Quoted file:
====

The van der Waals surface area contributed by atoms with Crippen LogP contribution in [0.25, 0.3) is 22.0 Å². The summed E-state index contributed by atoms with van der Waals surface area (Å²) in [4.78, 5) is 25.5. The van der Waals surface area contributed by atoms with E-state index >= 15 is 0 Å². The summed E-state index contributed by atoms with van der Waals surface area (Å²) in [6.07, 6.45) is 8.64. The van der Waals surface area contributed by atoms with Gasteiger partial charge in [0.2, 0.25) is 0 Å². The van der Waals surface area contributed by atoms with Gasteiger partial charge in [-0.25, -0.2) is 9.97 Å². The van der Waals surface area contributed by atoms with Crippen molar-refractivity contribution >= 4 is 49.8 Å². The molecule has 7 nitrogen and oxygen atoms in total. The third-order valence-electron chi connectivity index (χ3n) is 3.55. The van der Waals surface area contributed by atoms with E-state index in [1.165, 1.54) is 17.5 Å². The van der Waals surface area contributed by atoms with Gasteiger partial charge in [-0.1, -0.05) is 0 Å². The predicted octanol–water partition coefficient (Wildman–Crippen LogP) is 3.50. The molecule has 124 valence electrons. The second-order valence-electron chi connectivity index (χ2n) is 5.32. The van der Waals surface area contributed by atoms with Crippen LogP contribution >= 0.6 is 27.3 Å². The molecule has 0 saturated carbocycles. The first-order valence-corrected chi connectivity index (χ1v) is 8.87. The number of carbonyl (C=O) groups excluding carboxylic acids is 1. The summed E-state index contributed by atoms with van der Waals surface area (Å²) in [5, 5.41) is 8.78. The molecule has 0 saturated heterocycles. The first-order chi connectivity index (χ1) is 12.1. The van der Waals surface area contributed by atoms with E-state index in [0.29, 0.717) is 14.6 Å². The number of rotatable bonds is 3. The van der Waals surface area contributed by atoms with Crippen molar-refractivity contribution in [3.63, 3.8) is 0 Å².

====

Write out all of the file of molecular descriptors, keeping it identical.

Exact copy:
The van der Waals surface area contributed by atoms with Crippen LogP contribution in [0.25, 0.3) is 22.0 Å². The summed E-state index contributed by atoms with van der Waals surface area (Å²) in [4.78, 5) is 25.5. The van der Waals surface area contributed by atoms with E-state index >= 15 is 0 Å². The summed E-state index contributed by atoms with van der Waals surface area (Å²) in [6.07, 6.45) is 8.64. The van der Waals surface area contributed by atoms with Gasteiger partial charge in [0.2, 0.25) is 0 Å². The van der Waals surface area contributed by atoms with Gasteiger partial charge in [-0.25, -0.2) is 9.97 Å². The van der Waals surface area contributed by atoms with Crippen molar-refractivity contribution >= 4 is 49.8 Å². The molecule has 7 nitrogen and oxygen atoms in total. The third-order valence-electron chi connectivity index (χ3n) is 3.55. The van der Waals surface area contributed by atoms with E-state index in [1.165, 1.54) is 17.5 Å². The van der Waals surface area contributed by atoms with Gasteiger partial charge in [-0.1, -0.05) is 0 Å². The predicted octanol–water partition coefficient (Wildman–Crippen LogP) is 3.50. The molecule has 124 valence electrons. The second-order valence-electron chi connectivity index (χ2n) is 5.32. The van der Waals surface area contributed by atoms with Crippen LogP contribution >= 0.6 is 27.3 Å². The molecule has 0 saturated carbocycles. The first-order valence-corrected chi connectivity index (χ1v) is 8.87. The number of carbonyl (C=O) groups excluding carboxylic acids is 1. The summed E-state index contributed by atoms with van der Waals surface area (Å²) in [5, 5.41) is 8.78. The molecule has 0 saturated heterocycles. The first-order chi connectivity index (χ1) is 12.1. The van der Waals surface area contributed by atoms with E-state index in [0.29, 0.717) is 14.6 Å². The number of rotatable bonds is 3. The van der Waals surface area contributed by atoms with Crippen molar-refractivity contribution in [3.63, 3.8) is 0 Å².